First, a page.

US 2965625 A
Abstract available in
Claims available in
Description (OCR text may contain errors)
United PROCESS OF POLYMERIZING A CONJUGATED DIENE William S. Anderson, Berkeley, and Lee M. Porter, Concord, Calif., assignors to Shell Oil Company, a corporation of Delaware No Drawing. Filed Jan. 27, 1958, Ser. No. 711,157
12 Claims. (Cl. 260-943) This invention relates to the polymerization of conjugated dienes. More particularly it relates to the polymerization of conjugated dienes to produce polymer which is predominately in the transconfiguration.
It is known that conjugated dienes, as butadiene, may be polymerized by various processes to produce polymer which is mainly in the trans-form. The present invention provides a process for producing trans-polymers of conjugated dienes which is eflicient, economical and simple to conduct.
It is an object of this invention to produce trans-poly mers of conjugated dienes. It is another object of this invention to provide novel processes for the trans-polymerizations of conjugated dienes, which process are conducted simply. Other objects will become apparent as the description of this invention proceeds.
These and other objects are accomplished by the process for polymerizing a conjugated diene comprising contacting a monomeric diene with a catalyst prepared by the reaction of an alkyl lithium and a metal salt selected from chlorides and nitrates of cobalt or nickel or mixtures thereof, the polymerization being conducted in the presence of an ether. It will hereinafter appear that the present polymerizations are conducted at moderate conditions to produce polymer which is principally the trans 1,4-addition product.
As indicated the catalyst is prepared from two components, one of which is an alkyl lithium. Any alkyl lithium may be used but in the preferred embodiment the alkyl radical has from 2 to 8 carbon atoms in a straight chain and more preferred are those having from 4 to 6 carbon atoms in a straight chain. Alkyl lithiums having up to 12 carbon atoms may be used but they are less preferred at present. The preferred alkyl lithiums, such as n-butyl lithium or n-amyl lithiums, are readily available through normal commercial channels. Alkyl lithiums having branching in the alkyl radical may be employed in preparing the catalyst but they are less preferred because they are difficult to prepare in a highly purified form.
The other component of the catalyst is selected from cobalt halide, nickel halide, cobalt nitrate, nickel nitrate and mixtures thereof. In all cases the cobalt and nickel are in the divalent state. In the preferred embodiment the salts are utilized in the purified form free of water of crystallization. Such salts are readily available as the halides of divalent nickel and cobalt and these are the more preferred species. Less preferred are the nitrates of nickel and cobalt. Among the preferred halides which may be employed as the catalyst there may be mentioned cobaltous bromide, cobaltous fluoride, cobaltous iodide,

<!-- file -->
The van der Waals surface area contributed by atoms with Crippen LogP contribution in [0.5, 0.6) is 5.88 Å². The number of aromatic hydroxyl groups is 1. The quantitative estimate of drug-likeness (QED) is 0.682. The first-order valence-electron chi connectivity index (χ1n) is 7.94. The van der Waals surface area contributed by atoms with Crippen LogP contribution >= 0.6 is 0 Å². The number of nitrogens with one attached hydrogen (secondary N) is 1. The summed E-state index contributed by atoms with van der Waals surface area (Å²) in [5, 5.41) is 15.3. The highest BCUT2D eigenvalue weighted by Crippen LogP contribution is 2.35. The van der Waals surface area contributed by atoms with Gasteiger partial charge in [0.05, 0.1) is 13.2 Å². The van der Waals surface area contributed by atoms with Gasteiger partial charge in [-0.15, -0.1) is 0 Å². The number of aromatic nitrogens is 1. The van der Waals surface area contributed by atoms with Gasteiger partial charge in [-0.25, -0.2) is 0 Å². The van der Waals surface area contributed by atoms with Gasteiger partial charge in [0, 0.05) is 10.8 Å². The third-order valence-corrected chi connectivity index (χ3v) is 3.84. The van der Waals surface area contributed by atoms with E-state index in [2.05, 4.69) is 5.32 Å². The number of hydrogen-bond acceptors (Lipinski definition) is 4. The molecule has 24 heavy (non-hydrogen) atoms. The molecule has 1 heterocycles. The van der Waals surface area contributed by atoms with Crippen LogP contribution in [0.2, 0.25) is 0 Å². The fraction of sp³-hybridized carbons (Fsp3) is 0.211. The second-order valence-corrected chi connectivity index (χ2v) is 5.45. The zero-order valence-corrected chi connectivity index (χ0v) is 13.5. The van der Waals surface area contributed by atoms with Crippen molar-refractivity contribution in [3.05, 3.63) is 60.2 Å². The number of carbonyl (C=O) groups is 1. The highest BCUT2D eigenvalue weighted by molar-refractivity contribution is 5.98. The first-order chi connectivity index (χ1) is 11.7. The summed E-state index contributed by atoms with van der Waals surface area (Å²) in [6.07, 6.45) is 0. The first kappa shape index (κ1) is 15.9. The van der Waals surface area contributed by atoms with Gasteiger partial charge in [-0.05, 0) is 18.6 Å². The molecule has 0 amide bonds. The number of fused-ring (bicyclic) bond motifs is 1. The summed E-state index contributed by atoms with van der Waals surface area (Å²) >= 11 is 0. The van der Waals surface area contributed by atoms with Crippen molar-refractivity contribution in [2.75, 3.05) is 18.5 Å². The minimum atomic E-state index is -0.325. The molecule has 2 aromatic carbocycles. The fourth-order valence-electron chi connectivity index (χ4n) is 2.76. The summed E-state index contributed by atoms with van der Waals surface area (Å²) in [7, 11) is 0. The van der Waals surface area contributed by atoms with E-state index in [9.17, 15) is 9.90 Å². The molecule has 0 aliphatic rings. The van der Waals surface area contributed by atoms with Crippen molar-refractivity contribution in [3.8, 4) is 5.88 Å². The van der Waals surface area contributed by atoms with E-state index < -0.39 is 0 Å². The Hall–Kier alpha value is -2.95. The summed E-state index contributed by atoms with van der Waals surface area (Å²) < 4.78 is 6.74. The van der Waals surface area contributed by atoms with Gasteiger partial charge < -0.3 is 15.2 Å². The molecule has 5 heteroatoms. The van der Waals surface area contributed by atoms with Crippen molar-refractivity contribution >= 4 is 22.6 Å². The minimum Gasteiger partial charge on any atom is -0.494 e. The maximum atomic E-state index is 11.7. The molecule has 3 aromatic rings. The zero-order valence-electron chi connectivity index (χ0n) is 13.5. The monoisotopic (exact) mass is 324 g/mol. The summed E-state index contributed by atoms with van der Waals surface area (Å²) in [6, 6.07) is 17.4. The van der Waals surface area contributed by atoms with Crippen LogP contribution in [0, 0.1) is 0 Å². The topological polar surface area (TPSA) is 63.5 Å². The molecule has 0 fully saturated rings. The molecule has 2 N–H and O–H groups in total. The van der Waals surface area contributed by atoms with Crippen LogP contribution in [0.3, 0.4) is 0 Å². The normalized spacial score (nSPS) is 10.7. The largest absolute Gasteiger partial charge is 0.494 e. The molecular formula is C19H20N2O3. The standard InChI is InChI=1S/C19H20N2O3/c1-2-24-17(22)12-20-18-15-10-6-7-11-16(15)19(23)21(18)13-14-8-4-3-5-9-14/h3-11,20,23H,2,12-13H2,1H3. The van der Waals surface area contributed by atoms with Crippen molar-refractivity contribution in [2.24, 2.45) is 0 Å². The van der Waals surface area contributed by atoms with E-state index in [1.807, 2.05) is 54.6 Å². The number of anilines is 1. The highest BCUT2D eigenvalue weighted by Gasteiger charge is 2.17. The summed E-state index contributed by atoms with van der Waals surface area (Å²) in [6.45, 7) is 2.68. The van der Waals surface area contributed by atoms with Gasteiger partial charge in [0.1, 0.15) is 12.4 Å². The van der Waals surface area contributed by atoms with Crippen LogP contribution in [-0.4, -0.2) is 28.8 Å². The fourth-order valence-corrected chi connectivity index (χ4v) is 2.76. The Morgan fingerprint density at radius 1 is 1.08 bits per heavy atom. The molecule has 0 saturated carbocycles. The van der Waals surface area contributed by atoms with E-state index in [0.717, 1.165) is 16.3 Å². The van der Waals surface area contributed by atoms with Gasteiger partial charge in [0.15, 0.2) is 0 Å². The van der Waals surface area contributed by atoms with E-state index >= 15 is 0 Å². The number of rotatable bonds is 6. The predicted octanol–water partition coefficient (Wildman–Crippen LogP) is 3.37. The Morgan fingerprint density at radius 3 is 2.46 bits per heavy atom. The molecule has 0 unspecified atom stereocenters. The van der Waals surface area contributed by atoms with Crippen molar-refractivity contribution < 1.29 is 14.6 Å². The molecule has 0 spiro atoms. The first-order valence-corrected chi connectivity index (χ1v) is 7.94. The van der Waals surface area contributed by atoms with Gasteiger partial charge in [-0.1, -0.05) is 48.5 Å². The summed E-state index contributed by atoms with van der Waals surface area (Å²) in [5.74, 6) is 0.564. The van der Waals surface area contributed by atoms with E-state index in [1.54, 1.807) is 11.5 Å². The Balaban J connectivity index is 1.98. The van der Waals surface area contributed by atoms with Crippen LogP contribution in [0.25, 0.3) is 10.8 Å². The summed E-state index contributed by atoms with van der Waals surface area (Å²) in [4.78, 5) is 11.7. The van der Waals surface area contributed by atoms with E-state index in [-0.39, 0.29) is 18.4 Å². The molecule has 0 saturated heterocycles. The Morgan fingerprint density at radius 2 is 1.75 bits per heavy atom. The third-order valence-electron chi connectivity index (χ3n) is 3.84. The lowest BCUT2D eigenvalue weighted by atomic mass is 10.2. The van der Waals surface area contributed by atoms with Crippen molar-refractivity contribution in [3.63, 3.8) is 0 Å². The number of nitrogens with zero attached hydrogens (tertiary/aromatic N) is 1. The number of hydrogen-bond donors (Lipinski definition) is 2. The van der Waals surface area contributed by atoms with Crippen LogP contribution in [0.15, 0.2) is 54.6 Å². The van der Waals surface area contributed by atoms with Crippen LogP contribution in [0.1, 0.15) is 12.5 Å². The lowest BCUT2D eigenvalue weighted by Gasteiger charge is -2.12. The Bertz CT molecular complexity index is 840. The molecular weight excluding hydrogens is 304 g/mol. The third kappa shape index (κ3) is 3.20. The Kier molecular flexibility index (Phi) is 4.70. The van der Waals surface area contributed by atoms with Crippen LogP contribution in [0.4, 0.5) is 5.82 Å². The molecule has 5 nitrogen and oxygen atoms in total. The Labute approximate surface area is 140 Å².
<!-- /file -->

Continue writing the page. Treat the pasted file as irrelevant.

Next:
nickelous bromide, nickelous iodide, and nickelous fluoride. Particularly preferred are the bromides and chlorides of cobalt and nickel. If halides or nitrates of cobalt or nickel which contain water of crystallization are to be employed they should be heated at elevated temperatures to drive off the water of crystallization.
The catalyst is simply prepared by mixing the two components together in a hydrocarbon diluent. The hydrocarbon diluent serves merely as a vehicle to more readily effect a reaction between the two catalyst components and accordingly large amounts of the diluent are not necessary. In preparing the catalyst from the two components, it is advantageous to first dissolve the alkyl lithium in the diluent and thereafter add the metal salt to the solution of the alkyl lithium whereupon a suspension of solid reaction product is formed. The quantity of the two components may be varied over a rather wide range. In the preferred embodiment the mole ratio of the metal salt to the alkyl lithium should be from about 1:1 to a mole ratio in which the metal salt exceeds the alkyl lithium. In actual practice, the mole ratio of the metal salt to the alkyl lithium should not exceed about 10:1 as no advantage is obtained thereby. Actually a substantial disadvantage may be incurred in the form of waste of catalyst. More important, however, at such high ratios the polymer will contain considerably higher proportions of catalyst residues which are harmful to the product and require more effort for their separation. In general, the preferred amount of the metal halide to the alkyl lithium ranges from about 1.521 to about 5:1 moles.